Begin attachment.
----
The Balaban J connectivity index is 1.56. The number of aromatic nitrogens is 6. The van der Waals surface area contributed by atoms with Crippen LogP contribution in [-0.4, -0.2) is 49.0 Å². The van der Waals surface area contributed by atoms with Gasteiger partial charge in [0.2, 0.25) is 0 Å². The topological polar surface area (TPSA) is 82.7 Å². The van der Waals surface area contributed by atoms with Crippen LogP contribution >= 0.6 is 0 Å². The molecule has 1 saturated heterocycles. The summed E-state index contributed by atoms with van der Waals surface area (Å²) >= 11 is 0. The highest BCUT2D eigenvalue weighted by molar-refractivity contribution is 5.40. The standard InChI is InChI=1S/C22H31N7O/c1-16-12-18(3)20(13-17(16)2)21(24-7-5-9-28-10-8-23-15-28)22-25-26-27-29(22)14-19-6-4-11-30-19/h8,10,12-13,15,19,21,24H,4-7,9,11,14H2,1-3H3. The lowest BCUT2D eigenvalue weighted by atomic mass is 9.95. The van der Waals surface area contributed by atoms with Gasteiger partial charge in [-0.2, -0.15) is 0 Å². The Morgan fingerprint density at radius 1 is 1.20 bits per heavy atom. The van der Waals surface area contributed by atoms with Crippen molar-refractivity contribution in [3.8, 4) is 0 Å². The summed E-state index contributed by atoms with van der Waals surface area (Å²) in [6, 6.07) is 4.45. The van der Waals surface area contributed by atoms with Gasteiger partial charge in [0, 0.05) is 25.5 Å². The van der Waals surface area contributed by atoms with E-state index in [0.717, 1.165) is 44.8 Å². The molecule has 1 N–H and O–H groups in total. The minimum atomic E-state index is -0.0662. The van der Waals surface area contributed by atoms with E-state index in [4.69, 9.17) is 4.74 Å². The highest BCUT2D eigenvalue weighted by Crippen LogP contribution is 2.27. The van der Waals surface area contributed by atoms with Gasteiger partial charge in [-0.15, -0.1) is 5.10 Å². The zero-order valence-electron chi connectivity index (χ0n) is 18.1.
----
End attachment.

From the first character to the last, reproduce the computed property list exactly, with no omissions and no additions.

The Balaban J connectivity index is 1.56. The number of aromatic nitrogens is 6. The van der Waals surface area contributed by atoms with Crippen LogP contribution in [-0.4, -0.2) is 49.0 Å². The van der Waals surface area contributed by atoms with Gasteiger partial charge in [0.2, 0.25) is 0 Å². The topological polar surface area (TPSA) is 82.7 Å². The van der Waals surface area contributed by atoms with Crippen LogP contribution >= 0.6 is 0 Å². The molecule has 1 saturated heterocycles. The summed E-state index contributed by atoms with van der Waals surface area (Å²) >= 11 is 0. The highest BCUT2D eigenvalue weighted by molar-refractivity contribution is 5.40. The standard InChI is InChI=1S/C22H31N7O/c1-16-12-18(3)20(13-17(16)2)21(24-7-5-9-28-10-8-23-15-28)22-25-26-27-29(22)14-19-6-4-11-30-19/h8,10,12-13,15,19,21,24H,4-7,9,11,14H2,1-3H3. The lowest BCUT2D eigenvalue weighted by atomic mass is 9.95. The van der Waals surface area contributed by atoms with Gasteiger partial charge in [-0.2, -0.15) is 0 Å². The Morgan fingerprint density at radius 1 is 1.20 bits per heavy atom. The van der Waals surface area contributed by atoms with Crippen molar-refractivity contribution in [3.8, 4) is 0 Å². The summed E-state index contributed by atoms with van der Waals surface area (Å²) in [6, 6.07) is 4.45. The van der Waals surface area contributed by atoms with Gasteiger partial charge in [0, 0.05) is 25.5 Å². The van der Waals surface area contributed by atoms with E-state index in [0.717, 1.165) is 44.8 Å². The molecule has 1 N–H and O–H groups in total. The minimum atomic E-state index is -0.0662. The van der Waals surface area contributed by atoms with E-state index in [4.69, 9.17) is 4.74 Å². The highest BCUT2D eigenvalue weighted by Crippen LogP contribution is 2.27. The van der Waals surface area contributed by atoms with Gasteiger partial charge in [-0.15, -0.1) is 5.10 Å². The zero-order valence-electron chi connectivity index (χ0n) is 18.1.